Beyond Peter Arnett

Apr 7, 2003  •  Post A Comment

Peter Arnett made a mistake by appearing on Iraqi television, but he should not have been fired. His mistake was making a crucial decision while working under the most stressful conditions imaginable.
Arnett was filing 10 to 20 stories a day, awakened at all hours of the day and night by bombs exploding nearby, pestered by producers and assignment editors and getting very little sleep. It’s the kind of work that produces a numbing, paralyzing fatigue that clouds the mind and distorts logic. Arnett deserved to be reprimanded by his bosses and perhaps suspended for a time, but NBC owed him more than a summary dismissal.
Arnett’s only mistake was that he didn’t stop to think about how his comments might be used by Iraqi television after the initial interview. Everything he said could have been (and may have been) manipulated, taken out of context and converted into pro-Iraqi propaganda.
The fact that NBC initially came to Arnett’s defense, then fired him the next day, raises a larger issue and a serious problem for all journalists covering this war. Polls show that public sentiment is running solidly in favor of the war. Many Americans are expressing that sentiment with an outpouring of national patriotism and with anger over anti-war sentiments. “My country right or wrong” has been the prevailing mantra for a majority of Americans since the war began. So when journalists raise questions about the war and challenge what may be flaws in the conduct and strategy of the war, they are often considered unpatriotic.
Compounding this dilemma for journalists is the role of the Fox News Channel. Of all the television news organizations, Fox is considered the least critical and most supportive of the war. It is also the highest-rated news network. And therein lies the rub. There is a nagging fear among many journalists that Fox’s ratings are tempting other networks to increase their ratings by reducing their traditional role of providing checks and balances to government activities.
Last week a prominent television consulting firm recommended to television news organizations that they ease up on their critical reporting because it is turning off viewers. I shudder to think what might have happened if there had been television consultants in the 1960s when the television networks were covering civil rights marches and rallies.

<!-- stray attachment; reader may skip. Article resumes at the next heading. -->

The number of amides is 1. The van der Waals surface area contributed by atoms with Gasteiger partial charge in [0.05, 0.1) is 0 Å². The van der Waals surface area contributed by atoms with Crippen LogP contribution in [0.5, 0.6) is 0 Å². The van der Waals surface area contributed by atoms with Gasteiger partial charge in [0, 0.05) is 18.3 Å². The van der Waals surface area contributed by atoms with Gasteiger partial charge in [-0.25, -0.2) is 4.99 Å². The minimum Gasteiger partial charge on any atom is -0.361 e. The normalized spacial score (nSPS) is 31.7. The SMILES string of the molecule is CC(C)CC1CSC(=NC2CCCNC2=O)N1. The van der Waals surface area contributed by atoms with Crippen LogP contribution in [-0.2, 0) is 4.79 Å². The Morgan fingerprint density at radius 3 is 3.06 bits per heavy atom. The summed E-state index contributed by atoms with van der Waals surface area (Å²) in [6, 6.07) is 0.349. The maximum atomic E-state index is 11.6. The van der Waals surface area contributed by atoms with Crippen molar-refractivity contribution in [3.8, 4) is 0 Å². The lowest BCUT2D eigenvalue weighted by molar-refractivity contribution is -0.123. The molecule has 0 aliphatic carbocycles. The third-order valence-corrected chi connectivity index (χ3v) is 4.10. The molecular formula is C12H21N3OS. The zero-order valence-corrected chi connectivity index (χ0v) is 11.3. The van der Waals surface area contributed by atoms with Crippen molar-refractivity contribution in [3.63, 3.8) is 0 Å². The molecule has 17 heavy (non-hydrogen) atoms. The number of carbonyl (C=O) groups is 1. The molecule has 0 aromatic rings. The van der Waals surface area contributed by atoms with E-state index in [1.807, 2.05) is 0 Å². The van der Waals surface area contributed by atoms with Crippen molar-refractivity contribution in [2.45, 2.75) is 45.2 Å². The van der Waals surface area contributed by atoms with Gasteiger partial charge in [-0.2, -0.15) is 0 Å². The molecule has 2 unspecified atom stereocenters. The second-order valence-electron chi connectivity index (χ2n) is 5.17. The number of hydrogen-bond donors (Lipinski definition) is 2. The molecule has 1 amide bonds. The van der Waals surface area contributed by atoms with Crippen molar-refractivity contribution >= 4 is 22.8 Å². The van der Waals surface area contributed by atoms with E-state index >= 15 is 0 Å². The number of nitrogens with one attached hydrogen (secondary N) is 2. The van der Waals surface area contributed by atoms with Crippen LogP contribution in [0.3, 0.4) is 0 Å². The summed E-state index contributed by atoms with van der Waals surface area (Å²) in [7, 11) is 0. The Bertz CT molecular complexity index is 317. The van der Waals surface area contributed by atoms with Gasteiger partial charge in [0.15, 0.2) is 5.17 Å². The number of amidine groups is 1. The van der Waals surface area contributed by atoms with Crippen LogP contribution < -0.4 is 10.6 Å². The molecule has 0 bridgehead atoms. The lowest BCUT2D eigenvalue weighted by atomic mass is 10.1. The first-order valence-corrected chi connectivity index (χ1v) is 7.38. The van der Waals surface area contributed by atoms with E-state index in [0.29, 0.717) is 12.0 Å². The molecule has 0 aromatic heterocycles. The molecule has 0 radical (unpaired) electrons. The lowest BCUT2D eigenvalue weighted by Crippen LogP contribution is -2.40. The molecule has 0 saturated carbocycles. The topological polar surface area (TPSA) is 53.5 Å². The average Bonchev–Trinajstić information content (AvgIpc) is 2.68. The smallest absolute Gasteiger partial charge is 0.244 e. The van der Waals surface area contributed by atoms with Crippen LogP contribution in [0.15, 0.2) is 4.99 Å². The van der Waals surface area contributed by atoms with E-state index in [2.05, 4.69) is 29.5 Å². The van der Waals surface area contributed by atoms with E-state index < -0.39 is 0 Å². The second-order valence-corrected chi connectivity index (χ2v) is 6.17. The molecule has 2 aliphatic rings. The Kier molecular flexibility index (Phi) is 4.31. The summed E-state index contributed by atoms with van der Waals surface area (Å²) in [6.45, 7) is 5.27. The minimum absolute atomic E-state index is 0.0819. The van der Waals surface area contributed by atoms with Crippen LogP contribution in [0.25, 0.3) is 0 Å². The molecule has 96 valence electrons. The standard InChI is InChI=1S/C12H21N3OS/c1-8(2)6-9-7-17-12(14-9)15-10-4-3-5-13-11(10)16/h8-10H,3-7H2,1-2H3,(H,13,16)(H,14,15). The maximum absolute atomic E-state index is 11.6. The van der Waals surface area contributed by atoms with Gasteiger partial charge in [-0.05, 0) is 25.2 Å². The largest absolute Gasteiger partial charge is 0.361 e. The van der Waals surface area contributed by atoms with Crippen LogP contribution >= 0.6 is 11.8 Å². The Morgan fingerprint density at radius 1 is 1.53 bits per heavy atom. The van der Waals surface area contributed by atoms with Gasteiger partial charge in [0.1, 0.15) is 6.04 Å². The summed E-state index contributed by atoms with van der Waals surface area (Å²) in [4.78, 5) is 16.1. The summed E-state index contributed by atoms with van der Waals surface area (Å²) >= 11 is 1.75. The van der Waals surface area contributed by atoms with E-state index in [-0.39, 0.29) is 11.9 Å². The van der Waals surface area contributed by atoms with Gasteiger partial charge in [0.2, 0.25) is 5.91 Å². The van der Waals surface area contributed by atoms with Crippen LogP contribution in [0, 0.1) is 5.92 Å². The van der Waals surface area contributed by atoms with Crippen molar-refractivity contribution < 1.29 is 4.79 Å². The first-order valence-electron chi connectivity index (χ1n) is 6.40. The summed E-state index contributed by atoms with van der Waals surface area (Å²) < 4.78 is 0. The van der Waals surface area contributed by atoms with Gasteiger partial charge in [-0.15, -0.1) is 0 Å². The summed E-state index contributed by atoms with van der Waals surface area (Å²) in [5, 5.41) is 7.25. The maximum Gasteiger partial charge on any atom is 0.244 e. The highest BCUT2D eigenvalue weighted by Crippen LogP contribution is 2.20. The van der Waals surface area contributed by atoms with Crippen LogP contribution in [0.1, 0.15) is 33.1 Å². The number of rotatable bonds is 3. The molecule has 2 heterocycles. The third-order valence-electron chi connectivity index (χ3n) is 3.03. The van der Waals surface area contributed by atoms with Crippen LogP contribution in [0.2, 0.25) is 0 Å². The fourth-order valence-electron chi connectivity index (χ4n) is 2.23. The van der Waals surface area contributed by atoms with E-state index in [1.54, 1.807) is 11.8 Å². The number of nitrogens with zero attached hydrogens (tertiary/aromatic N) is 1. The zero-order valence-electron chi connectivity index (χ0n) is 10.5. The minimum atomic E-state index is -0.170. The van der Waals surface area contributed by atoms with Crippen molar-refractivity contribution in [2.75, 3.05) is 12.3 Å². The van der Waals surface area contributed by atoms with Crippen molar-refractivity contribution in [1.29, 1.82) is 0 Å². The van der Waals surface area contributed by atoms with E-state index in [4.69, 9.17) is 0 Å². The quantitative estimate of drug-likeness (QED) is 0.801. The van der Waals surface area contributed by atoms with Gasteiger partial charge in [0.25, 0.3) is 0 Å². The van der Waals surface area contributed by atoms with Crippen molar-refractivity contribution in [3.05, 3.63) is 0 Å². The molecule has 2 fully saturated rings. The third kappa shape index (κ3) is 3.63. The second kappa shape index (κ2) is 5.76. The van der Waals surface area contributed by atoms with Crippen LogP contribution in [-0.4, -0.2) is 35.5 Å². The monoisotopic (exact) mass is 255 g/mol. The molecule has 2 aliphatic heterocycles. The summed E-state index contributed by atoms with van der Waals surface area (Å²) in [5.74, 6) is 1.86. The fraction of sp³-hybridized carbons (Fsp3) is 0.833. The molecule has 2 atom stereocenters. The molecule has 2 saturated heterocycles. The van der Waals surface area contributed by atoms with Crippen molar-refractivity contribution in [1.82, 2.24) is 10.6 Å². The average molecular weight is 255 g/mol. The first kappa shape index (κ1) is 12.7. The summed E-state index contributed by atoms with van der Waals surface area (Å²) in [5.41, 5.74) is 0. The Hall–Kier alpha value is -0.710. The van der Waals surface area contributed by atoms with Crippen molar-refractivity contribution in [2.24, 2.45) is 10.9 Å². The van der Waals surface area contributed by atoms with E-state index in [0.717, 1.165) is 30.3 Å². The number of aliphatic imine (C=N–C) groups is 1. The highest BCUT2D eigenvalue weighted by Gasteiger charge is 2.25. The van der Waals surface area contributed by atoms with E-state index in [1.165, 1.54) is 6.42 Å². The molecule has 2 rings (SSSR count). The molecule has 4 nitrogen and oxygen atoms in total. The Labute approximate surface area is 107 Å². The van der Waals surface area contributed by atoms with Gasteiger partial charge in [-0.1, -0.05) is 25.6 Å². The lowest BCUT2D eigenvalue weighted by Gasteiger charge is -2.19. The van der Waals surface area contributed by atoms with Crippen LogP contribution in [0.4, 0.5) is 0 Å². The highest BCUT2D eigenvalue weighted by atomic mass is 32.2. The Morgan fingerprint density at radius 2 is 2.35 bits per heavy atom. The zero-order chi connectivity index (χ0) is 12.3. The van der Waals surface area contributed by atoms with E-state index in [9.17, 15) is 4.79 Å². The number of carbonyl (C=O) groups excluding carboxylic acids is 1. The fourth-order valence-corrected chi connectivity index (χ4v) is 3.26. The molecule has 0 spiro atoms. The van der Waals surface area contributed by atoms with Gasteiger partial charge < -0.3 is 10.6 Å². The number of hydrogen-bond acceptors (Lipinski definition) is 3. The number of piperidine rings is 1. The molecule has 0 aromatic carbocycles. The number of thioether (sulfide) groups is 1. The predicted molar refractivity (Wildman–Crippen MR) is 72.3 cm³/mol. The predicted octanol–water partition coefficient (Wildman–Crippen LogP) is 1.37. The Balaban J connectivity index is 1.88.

NBC received hundreds of phone calls from viewers every night warning us they would switch to another channel if we continued to show those memorable and repugnant scenes of civil rights advocates being beaten by police, attacked by police dogs and knocked over by powerful streams of water from fire hoses. The consultants would no doubt have suggested that we should have sanitized and played down our coverage because it was making people uncomfortable. Sometimes the public needs to be reminded that it is not the job of journalists to make people comfortable. Our job is to seek the truth, no matter how unpleasant that may be.
Peter Arnett is a victim in this unfolding and troublesome television news drama. NBC obviously felt that keeping Arnett would give the impression that the NBC networks were somehow unpatriotic. The fact that Arnett said nothing in the Iraqi television interview that hadn’t been said by dozens of columnists and reporters in the American press is irrelevant. In the minds of many Americans, Arnett was aiding and abetting the enemy. So NBC played it safe and took him off the air.
Whatever else Operation Iraqi Freedom may do to this country, there is a growing fear among news reporters that the war is threatening the basic, fundamental responsibility of journalism to challenge authority. The preamble of the Society of Professional Journalists says, “Public enlightenment is the forerunner of justice and the foundation of democracy.” If television journalists hold back on asking tough questions because of a fear they may lose television viewers, that creed becomes meaningless. The consequences of that mind-set could be Saddam Hussein’s most damaging legacy.
Joseph Angotti is chair of the Broadcast Program of the Medill School of Journalism at Northwestern University. He is a former VP and executive producer of NBC News.